Universities citing large numbers of deferrals in students taking college courses due to accommodation crisis
Universities are reporting an increase in deferral applications for the new academic year, with the accommodation crisis among the key reasons given.
olleges are continuing to process offers and acceptances for courses through the CAO, but some students have already deferred places as they cannot find anywhere to live.
Nearly one-third of students who have deferred their place at University of Galway have done so because of accommodation issues, while Trinity College Dublin (TCD) said its deferral requests for round one CAO offers are up 20pc on last year.
Around 10pc mentioned accommodation as part of the reason for seeking a delay.
University of Galway said nearly 300 undergraduate students have opted to defer so far, with 92 citing accommodation.
The college confirmed there has been an 11pc increase in deferral requests when compared with the same period last year.
In Dublin, affordable accommodation is also in short supply and proving an obstacle for some.
A spokesperson for TCD said accommodation has never been listed as a factor for people deferring in the past, with gap years and illness usually being the most common reasons. However, this year it has been an issue.
The college has requested people in its vicinity with spare rooms in their homes to accommodate students amid a major housing shortage in the capital.
In a leaflet circulated to households, Trinity College officials said: “Thousands of students are struggling to secure accommodation for the coming academic year.
“We are looking for rooms in owner-occupied homes for single terms or the academic year.
“These rooms will be advertised on our accommodation portal exclusively to Trinity students.”
Dublin City University ( DCU) said its students have until October 28 to apply for a deferral, and it does not yet have figures.
However, its expects the accommodation crisis will result in some students delaying starting college.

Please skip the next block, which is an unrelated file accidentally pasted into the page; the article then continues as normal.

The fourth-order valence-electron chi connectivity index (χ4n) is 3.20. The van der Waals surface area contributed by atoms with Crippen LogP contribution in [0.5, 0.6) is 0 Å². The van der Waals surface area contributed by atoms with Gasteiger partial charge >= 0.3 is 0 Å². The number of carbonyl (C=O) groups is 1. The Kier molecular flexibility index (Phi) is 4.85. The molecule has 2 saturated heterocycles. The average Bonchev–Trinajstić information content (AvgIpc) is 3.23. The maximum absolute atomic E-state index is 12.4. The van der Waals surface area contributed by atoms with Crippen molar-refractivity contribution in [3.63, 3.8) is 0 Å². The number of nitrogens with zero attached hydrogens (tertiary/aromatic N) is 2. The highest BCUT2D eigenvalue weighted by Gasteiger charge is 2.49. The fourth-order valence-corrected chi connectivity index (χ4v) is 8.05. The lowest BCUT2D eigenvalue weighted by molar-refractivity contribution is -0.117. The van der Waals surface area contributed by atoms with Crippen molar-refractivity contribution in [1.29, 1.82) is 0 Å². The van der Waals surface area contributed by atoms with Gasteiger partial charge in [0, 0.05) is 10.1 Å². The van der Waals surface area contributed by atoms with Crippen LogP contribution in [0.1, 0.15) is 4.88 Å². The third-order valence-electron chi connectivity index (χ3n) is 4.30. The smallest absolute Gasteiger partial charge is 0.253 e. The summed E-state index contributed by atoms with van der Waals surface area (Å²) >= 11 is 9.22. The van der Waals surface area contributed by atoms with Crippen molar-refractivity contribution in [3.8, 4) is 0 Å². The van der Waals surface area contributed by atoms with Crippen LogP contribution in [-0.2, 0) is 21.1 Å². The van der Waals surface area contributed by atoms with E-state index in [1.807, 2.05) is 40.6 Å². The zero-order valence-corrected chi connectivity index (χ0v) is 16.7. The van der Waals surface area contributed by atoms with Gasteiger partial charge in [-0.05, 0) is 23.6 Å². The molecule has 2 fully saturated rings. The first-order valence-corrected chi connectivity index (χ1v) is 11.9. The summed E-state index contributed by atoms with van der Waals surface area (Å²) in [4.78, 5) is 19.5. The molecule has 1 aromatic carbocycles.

DCU recently appealed to its alumni to rent rooms to students in a bid to ease the crisis, with more than 100 rooms being offered as a result.
The university has received nearly seven applications for each bed space in its on-campus accommodation amid a shortage of rental properties in the capital.
“Regrettably, this crisis may lead to some students not being able to take up their places in DCU for the new academic year and having to defer,” the university said.
“No student should have to forgo their education because they cannot find a place to live.”
University College Cork said it had received a number of requests for assistance from students struggling to find accommodation.
However, it said it “will wait a number of weeks into the first semester before determining whether or not there has been any increase in the number of students deferring”.
University College Dublin said it did not have figures on deferral applications, while Technological University Dublin (TUD) said a small number of students have referenced accommodation issues in their deferrals.
A TUD spokesperson said it will not have sufficient data on this for a couple of weeks.
The University of Limerick said the number of deferrals is in line with previous years.
“Though not categorised, there is no direct evidence to suggest that the accommodation issue is having a significant impact on deferral rates,” a spokesperson said.
Limerick’s Mary Immaculate College said “it appears that less than a handful of students have cited accommodation issues as being the reason as to why they wish to defer their place of offer”.
Other technological universities stated they only grant deferrals under exceptional circumstances such as bereavement or on medical grounds, and therefore did not have figures for deferrals based on accommodation.